Refuge in the Lord

Refuge in the Lord

by Lawrence J. Mcandrews, Lawrence J McAndrews

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Overview

When Ronald Reagan became president in 1981, immigration and refugee policy was among the unresolved matters that he inherited from his predecessor, Jimmy Carter. Over three decades later, it remains largely unresolved, due not only to the men who would inhabit the White House, but to interest groups and members of Congress, many of them Catholic, on all sides of the issue.

Carter appointed a Catholic priest, University of Notre Dame President Rev. Theodore Hesburgh, to chair the Select Commission on Immigration and Refugee Policy. The commission's report, released in the early days of the Reagan Administration, helped produce the Immigration Reform and Control Act, signed by Reagan in 1986. Since it offered amnesty to those who were in the country illegally, Catholic immigration advocates, led by the American bishops, applauded the law as con- sistent with the church's sacred mission and proud history of compassion toward strangers.

These Catholics were also on the same side as the White House when George H. W. Bush signed the Immigration Act of 1990, which raised the ceiling for legal immigration; when George W. Bush in 2006 and Barack Obama in 2013 supported comprehensive immigration bills which passed the Senate; and when Obama granted temporary residence to the foreign-born children of undocumented immigrants in 2012. But they challenged the restrictive 1996 Illegal Immigration Reform and Immigrant Responsibility Act signed by Bill Clinton; the interior enforcement efforts of George W. Bush and Barack Obama; and the border control and refugee policies undertaken by all presidents from Reagan to Obama.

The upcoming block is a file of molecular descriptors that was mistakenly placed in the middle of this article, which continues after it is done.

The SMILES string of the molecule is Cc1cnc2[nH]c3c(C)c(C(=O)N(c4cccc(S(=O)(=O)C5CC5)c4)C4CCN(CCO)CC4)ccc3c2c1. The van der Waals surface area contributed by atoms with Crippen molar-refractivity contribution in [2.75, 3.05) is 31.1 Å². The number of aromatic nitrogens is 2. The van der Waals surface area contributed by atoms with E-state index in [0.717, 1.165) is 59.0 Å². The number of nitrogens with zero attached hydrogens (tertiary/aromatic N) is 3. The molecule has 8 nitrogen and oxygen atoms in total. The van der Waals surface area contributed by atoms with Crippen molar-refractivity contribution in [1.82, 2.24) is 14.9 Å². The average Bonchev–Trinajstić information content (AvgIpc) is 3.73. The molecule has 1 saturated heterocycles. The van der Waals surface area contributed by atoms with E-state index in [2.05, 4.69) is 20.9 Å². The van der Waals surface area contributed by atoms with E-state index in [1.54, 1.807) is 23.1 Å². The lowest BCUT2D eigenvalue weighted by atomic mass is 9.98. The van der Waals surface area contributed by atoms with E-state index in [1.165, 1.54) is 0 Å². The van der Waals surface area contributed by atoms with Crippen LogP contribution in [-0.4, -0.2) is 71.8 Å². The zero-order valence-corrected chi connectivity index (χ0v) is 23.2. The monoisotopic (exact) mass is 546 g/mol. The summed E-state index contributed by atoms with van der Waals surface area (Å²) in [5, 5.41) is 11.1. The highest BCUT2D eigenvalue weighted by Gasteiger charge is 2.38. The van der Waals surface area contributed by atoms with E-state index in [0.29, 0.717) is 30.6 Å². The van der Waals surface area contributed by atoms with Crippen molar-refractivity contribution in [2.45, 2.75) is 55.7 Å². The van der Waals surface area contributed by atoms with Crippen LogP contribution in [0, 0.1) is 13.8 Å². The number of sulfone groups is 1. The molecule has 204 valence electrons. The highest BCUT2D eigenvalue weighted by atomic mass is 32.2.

Rather than helping to overcome the growing political divide over immigration in the country and the church, Catholics on the outer edges of the issue contributed to it. By eschewing compromise in favor of confrontation, Catholic legislators from both parties too often helped prevent Congress from giving the presidents, and the public, most of what they wanted on immigration reform. By forsaking political reality in the name of religious purity, Catholic immigration advocates frequently antagonized the presidents whose goals they largely shared, and ultimately disappointed the immigrants they so badly wanted to help.

Product Details

ISBN-13: 9780813227795
Publisher: The Catholic University of America Press
Publication date: 11/03/2015
Edition description: New Edition
Pages: 304
Product dimensions: 5.50(w) x 8.40(h) x 0.90(d)

About the Author

Lawrence J. McAndrews is professor of history at St. Norbert College, Wisconsin and author of What They Wished For: American Catholics and American Presidents, 1960-2004.

Table of Contents

Acknowledgments ix

Preface xi

Introduction 1

Chapter 1 Ronald Reagan 1981-1989 19

Chapter 2 George H. W. Bush 1989-1993 76

Chapter 3 Bill Clinton 1993-2001 95

Chapter 4 George W. Bush 2001-2009 123

Chapter 5 Barack Obama 2009-2013 151

Conclusion 194

Notes 231

Index 275

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